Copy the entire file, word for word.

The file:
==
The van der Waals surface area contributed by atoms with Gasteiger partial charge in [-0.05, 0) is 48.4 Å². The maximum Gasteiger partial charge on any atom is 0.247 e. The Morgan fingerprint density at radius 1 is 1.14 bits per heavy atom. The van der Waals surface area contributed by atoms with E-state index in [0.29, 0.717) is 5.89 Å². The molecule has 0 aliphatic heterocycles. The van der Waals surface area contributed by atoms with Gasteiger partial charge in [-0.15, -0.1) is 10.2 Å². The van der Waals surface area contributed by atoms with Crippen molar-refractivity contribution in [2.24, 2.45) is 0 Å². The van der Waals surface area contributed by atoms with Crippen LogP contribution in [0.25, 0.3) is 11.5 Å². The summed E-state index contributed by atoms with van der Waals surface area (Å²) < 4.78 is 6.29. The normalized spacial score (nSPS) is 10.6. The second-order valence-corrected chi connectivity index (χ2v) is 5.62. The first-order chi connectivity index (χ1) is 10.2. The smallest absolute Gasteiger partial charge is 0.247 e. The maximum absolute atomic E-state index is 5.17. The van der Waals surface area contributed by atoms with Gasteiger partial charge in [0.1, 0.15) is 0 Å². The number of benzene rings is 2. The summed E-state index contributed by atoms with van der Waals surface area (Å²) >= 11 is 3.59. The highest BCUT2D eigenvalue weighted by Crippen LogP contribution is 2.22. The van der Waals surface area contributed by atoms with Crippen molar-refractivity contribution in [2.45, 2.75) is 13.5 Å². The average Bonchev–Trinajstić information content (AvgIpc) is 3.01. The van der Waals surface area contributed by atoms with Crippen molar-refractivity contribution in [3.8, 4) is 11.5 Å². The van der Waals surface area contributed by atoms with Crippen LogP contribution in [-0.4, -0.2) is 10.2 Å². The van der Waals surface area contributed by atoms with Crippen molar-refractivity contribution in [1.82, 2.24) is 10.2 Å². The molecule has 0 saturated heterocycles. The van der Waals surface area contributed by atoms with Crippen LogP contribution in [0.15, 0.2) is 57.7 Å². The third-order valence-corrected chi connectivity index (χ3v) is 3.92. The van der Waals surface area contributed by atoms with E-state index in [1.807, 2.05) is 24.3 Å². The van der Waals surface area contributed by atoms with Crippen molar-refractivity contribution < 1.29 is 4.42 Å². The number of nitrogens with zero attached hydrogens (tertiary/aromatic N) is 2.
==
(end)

The van der Waals surface area contributed by atoms with Gasteiger partial charge in [-0.05, 0) is 48.4 Å². The maximum Gasteiger partial charge on any atom is 0.247 e. The Morgan fingerprint density at radius 1 is 1.14 bits per heavy atom. The van der Waals surface area contributed by atoms with E-state index in [0.29, 0.717) is 5.89 Å². The molecule has 0 aliphatic heterocycles. The van der Waals surface area contributed by atoms with Gasteiger partial charge in [-0.15, -0.1) is 10.2 Å². The van der Waals surface area contributed by atoms with Crippen molar-refractivity contribution in [2.24, 2.45) is 0 Å². The van der Waals surface area contributed by atoms with Crippen LogP contribution in [0.25, 0.3) is 11.5 Å². The summed E-state index contributed by atoms with van der Waals surface area (Å²) < 4.78 is 6.29. The normalized spacial score (nSPS) is 10.6. The second-order valence-corrected chi connectivity index (χ2v) is 5.62. The first-order chi connectivity index (χ1) is 10.2. The smallest absolute Gasteiger partial charge is 0.247 e. The maximum absolute atomic E-state index is 5.17. The van der Waals surface area contributed by atoms with Gasteiger partial charge in [0.1, 0.15) is 0 Å². The number of benzene rings is 2. The summed E-state index contributed by atoms with van der Waals surface area (Å²) >= 11 is 3.59. The highest BCUT2D eigenvalue weighted by Crippen LogP contribution is 2.22. The van der Waals surface area contributed by atoms with Crippen molar-refractivity contribution in [2.45, 2.75) is 13.5 Å². The average Bonchev–Trinajstić information content (AvgIpc) is 3.01. The van der Waals surface area contributed by atoms with Crippen molar-refractivity contribution in [3.8, 4) is 11.5 Å². The van der Waals surface area contributed by atoms with Crippen LogP contribution in [-0.4, -0.2) is 10.2 Å². The van der Waals surface area contributed by atoms with Crippen molar-refractivity contribution in [1.82, 2.24) is 10.2 Å². The molecule has 0 saturated heterocycles. The van der Waals surface area contributed by atoms with Crippen LogP contribution in [0.15, 0.2) is 57.7 Å². The third-order valence-corrected chi connectivity index (χ3v) is 3.92. The van der Waals surface area contributed by atoms with E-state index in [1.807, 2.05) is 24.3 Å². The van der Waals surface area contributed by atoms with Crippen molar-refractivity contribution < 1.29 is 4.42 Å². The number of nitrogens with zero attached hydrogens (tertiary/aromatic N) is 2.